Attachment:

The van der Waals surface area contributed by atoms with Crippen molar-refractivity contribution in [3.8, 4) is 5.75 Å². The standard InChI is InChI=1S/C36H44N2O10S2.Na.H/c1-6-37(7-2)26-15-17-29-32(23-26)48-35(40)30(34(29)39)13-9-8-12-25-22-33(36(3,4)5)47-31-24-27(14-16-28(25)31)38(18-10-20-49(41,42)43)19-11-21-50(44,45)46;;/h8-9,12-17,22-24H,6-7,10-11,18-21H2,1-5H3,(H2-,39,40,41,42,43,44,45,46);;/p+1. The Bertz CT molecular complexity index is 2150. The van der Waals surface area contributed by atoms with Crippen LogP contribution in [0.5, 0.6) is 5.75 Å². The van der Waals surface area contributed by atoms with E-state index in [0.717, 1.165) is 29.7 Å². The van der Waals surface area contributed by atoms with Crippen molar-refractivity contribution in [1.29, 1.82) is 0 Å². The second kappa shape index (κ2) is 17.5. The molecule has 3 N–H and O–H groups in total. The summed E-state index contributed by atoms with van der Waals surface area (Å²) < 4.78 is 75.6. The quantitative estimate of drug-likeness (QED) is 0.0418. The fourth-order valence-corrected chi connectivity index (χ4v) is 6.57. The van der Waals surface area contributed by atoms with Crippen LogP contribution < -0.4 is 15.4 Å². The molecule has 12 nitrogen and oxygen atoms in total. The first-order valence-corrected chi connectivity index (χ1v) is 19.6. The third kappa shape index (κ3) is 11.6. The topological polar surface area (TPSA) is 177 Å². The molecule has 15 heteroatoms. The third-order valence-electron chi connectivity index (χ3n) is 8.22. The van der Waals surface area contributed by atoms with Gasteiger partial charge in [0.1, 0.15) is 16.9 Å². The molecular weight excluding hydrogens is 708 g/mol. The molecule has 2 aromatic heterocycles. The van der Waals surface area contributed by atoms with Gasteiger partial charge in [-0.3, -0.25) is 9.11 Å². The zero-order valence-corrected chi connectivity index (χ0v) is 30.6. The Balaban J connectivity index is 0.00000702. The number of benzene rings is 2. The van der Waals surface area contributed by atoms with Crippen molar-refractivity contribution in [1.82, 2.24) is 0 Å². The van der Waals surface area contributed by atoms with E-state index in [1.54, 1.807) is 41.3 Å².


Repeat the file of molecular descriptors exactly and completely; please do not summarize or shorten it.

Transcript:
The van der Waals surface area contributed by atoms with Crippen molar-refractivity contribution in [3.8, 4) is 5.75 Å². The standard InChI is InChI=1S/C36H44N2O10S2.Na.H/c1-6-37(7-2)26-15-17-29-32(23-26)48-35(40)30(34(29)39)13-9-8-12-25-22-33(36(3,4)5)47-31-24-27(14-16-28(25)31)38(18-10-20-49(41,42)43)19-11-21-50(44,45)46;;/h8-9,12-17,22-24H,6-7,10-11,18-21H2,1-5H3,(H2-,39,40,41,42,43,44,45,46);;/p+1. The Bertz CT molecular complexity index is 2150. The van der Waals surface area contributed by atoms with Crippen LogP contribution in [0.5, 0.6) is 5.75 Å². The van der Waals surface area contributed by atoms with E-state index in [0.717, 1.165) is 29.7 Å². The van der Waals surface area contributed by atoms with Crippen molar-refractivity contribution in [1.29, 1.82) is 0 Å². The second kappa shape index (κ2) is 17.5. The molecule has 3 N–H and O–H groups in total. The summed E-state index contributed by atoms with van der Waals surface area (Å²) < 4.78 is 75.6. The quantitative estimate of drug-likeness (QED) is 0.0418. The fourth-order valence-corrected chi connectivity index (χ4v) is 6.57. The van der Waals surface area contributed by atoms with Crippen LogP contribution < -0.4 is 15.4 Å². The molecule has 12 nitrogen and oxygen atoms in total. The first-order valence-corrected chi connectivity index (χ1v) is 19.6. The third kappa shape index (κ3) is 11.6. The topological polar surface area (TPSA) is 177 Å². The molecule has 15 heteroatoms. The third-order valence-electron chi connectivity index (χ3n) is 8.22. The van der Waals surface area contributed by atoms with Gasteiger partial charge in [0.1, 0.15) is 16.9 Å². The molecular weight excluding hydrogens is 708 g/mol. The molecule has 2 aromatic heterocycles. The van der Waals surface area contributed by atoms with Gasteiger partial charge in [-0.3, -0.25) is 9.11 Å². The zero-order valence-corrected chi connectivity index (χ0v) is 30.6. The Balaban J connectivity index is 0.00000702. The number of benzene rings is 2. The van der Waals surface area contributed by atoms with Crippen molar-refractivity contribution in [1.82, 2.24) is 0 Å². The van der Waals surface area contributed by atoms with E-state index in [1.54, 1.807) is 41.3 Å².